In the last few weeks a number of key announcement shave been made that highlight how digitalisation has been sweeping across the port, particularly container terminal sector, in the last few years.
The Port of Rotterdam, in conjunction with the British Ports Association issued a glossy 8 page white paper underlining their approach to digitalisation, while Navis, a port digitalisation software provider that is part of Finnish-listed Cargotec Group, announced further automation developments in the Peruvian port of Terminales Portuarios Euroandinos Paita
Added to this the International Port Collaborative Decision Making Council (IPCDMC) has issued a further implementation note outlining the results of test bed activities in the ports of Barcelona, Brofjorden, Gothenburg, Limassol, Sagtuno, Stavanger, Valencia, Umeå and Vaasa.
The key element of these efforts is the development of connected ports as highlighted in the introduction to the White Paper by Joyce Bliek, Director of Digital Business Solutions at the Port of Rotterdam Authority:
“As the Port of Rotterdam, we strongly believe in the added value of a global network of connected ports around the world. Such a network can facilitate the active exchange of data, both within port communities and between individual ports. In Rotterdam, we are making a dedicated investment in our digital development. And we rely on the knowledge, experience and innovations we have amassed in this field to support other ports – from vision to realisation”
The Port of Rotterdam has launched a new company this week – PortXchange products and partnerships, as part of its efforts to create connectivity with other ports. It is set up to offer the Port’s Pronto Platform, in its effort to be central in the port call efficiency debate. It has already signed up with AP Moller Maersk and Shell becoming partners.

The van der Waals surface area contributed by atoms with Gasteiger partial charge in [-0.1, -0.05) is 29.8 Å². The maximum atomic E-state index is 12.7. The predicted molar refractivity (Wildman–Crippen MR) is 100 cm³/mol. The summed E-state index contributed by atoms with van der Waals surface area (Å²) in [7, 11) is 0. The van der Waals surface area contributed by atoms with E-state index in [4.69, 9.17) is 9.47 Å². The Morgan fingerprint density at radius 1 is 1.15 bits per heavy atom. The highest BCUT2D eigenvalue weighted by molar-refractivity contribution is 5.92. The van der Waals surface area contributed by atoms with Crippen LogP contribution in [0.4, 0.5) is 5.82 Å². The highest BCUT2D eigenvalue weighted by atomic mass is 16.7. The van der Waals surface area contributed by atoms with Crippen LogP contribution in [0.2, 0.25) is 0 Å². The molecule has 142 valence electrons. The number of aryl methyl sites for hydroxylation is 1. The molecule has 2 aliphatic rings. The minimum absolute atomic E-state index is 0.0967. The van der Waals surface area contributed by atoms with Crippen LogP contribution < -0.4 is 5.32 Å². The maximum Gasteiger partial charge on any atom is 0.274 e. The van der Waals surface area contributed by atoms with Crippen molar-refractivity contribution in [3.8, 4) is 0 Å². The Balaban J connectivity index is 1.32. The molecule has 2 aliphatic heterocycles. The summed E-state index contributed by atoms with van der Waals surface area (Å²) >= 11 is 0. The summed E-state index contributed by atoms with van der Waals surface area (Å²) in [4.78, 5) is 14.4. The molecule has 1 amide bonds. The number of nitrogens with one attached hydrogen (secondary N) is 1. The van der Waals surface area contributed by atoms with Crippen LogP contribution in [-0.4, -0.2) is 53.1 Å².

According to UNCTAD in its 2018 Review of Maritime transport highlighted some 41 terminals or ports that had achieved a level of operational automation.
A more recent UNCTAD article, published this week, is on the fastest, busiest and best connected container terminals.
The article points to the latest UNCTAD liner Shipping connectivity index, and a pair of new data sets that reflect some of the modern developments. The first is a Port LSCI focused on 900 ports between 2006 and 2019. The second is the start of a build up of a data set that focuses on port calls by country, and notably turnaround times and aged and size of vessels. (the only data is for 2018 though the authors say it will be updated every 6 months) This latter is, according to UNCTAD, a way of tracking progress towards the UN Sustainable Development Goals.
UNCTAD has seven policy measures that are key to enhanced port connectivity: The first is to go digital, stating that digital and physical connectivity go hand in hand.” Just as trade benefits from the latest technologies such as artificial intelligence, the Internet of Things and blockchain, port and shipping operations would also benefit from taping the opportunities arising from digitalization.”
One key factor to efficiency is vessel turnaround time and the UNCTAD paper points to ongoing efforts such as those of IPCDMC and Rotterdam to enhance port to port and ship to port messaging structures. IPCDMC has issued it’s latest Implementation Note as guidance to ports and terminals wishing to focus on turnaround efficiency, including the reduction of waiting time and anchorage times.
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